50 Greatest players in World Cup History: #33 Lilian Thuram
We remember the 1998 World Cup as Zinedine Zidane's World Cup... but apart from those two booming headers in the final (which is not a small contribution by any means), he hadn't really had the best of tournaments... sent off for an act of unadulterated violence against Saudi Arabia in the group stages, he would return and do not much till those two corners were swung in against Brazil.
The real stars of the show, then, was the French defence. With marauding Basque Bixente Lizarazu on the left, that Rolls-Royce of a ballplayer Laurent Blanc partnering the Minotaur, Marcel Desailly, in the middle and ever reliable Lilian Thuram on the right, they were impregnable. Hell, they conceded just twice the whole tournament, and one of those goals was a Michael Laudrup penalty.
That second goal, though, was due to a rare mistake on the part of Thuram - for once not in-sync with his partners, he played Davor Suker onside for the Croat to tuck one under Fabian Barthez.
So what does he do to make up for it?
A minute later, he bombs forward, dispossesses the Croat skipper, Zvonimir Boban, plays a one-two with Youri Djorkaeff (who's as surprised as everyone else to see who's playing give and go with) and thrashes it into the far low corner. His first goal ever for France. And it came in a World Cup semifinal.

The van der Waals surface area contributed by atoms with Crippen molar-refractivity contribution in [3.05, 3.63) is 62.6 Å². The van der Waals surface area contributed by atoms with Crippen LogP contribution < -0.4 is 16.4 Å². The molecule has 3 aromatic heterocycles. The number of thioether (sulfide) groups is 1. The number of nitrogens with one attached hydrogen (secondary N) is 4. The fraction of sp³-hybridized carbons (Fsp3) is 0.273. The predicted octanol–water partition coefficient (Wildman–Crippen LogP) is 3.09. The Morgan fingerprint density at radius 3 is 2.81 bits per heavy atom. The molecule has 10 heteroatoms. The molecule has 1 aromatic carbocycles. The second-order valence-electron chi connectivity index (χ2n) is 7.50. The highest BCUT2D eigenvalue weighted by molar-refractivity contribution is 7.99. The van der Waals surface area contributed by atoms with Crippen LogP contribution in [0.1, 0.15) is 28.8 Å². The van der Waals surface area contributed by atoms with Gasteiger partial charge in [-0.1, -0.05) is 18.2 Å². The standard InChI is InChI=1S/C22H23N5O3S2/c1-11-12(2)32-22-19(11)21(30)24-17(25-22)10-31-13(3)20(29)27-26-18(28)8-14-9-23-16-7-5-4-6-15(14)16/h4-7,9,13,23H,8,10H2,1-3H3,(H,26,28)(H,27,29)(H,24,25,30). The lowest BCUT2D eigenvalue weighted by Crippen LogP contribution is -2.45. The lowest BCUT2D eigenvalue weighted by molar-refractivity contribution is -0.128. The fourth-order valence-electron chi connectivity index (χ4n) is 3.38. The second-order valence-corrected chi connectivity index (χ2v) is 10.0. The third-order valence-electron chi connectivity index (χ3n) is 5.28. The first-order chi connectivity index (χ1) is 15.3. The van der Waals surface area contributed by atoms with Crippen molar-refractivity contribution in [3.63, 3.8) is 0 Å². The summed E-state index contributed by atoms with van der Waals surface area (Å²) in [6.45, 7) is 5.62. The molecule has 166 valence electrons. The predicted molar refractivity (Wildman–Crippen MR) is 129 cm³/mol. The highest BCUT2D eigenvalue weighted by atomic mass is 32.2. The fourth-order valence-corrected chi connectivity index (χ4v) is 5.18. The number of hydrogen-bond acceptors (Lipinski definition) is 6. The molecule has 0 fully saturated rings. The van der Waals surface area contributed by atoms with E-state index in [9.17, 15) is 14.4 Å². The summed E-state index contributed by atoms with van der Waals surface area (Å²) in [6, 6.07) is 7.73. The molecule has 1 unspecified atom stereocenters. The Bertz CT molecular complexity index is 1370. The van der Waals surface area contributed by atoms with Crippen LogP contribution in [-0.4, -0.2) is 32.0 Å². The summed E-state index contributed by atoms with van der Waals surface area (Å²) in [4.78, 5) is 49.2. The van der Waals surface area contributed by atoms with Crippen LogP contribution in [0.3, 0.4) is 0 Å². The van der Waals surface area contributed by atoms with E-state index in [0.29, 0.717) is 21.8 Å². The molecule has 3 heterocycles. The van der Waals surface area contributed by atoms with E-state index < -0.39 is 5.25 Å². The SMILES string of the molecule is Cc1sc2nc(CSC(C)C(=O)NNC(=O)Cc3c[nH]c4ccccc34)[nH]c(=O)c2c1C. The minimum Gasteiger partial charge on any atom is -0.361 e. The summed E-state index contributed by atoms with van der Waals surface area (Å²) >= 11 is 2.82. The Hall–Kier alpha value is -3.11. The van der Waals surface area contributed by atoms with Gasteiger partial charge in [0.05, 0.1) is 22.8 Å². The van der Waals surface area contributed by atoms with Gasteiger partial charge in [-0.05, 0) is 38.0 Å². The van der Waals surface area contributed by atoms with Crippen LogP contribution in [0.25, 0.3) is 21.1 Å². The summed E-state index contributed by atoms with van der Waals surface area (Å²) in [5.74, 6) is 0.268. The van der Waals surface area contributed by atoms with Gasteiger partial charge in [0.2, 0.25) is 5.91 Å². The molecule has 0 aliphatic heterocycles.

Twenty minutes later, he would bulldoze Jarni and curl another peach into the same corner of Drazen Ladic's goal.
Those were the only two goals he ever scored for Les Blues.
What a boss.
Fast forward eight years and Thuram - recently retired from international duty - has been called out of retirement by Raymond Domenech (desperate to atone for Les Blues' horrifying performances in the 2002 World Cup and the 2004 Euros) and he's partnering William Gallas in the heart of that once-again formidable French defence. He plays like it's 1998 all over again, marshalling everyone around him with incredible ease - France concede just 3 goals during the entirety of the tournament.
He was brilliant in 1998, and maybe even better in 2006... displaying a level of consistency that most of us only dream of achieving in our professional lives. He was the same for Monaco, Parma, Juventus, and Barcelona - any team that had him didn't have to think twice about the position he was supposed to play in. He was never out of form, never injured, never made a mistake... on the rare occassion he did, he would make up for it himself, as Croatia found out so painfully in '98.
We don't really value consistency enough - as a species we are attuned to the spectacular... and you might think Lillian Thuram is on this list just because of those two magnificent, tournament-saving, goals in the '98 semis... but he's here, above some much more celebrated individuals because we at SK wanted to pay tribute to the absolute, blind, trust Ruddy Lilian Thuram-Ulie inspired in everyone who saw him play football.
We pay homage to the man who rose above racial discrimination and hasn't forgotten to go back and fight that social malaise off the field, to the man who valued consistency above all else.
Merci, Lilian... and take your well-deserved place amongst our list of 50 Greatest World Cup Players.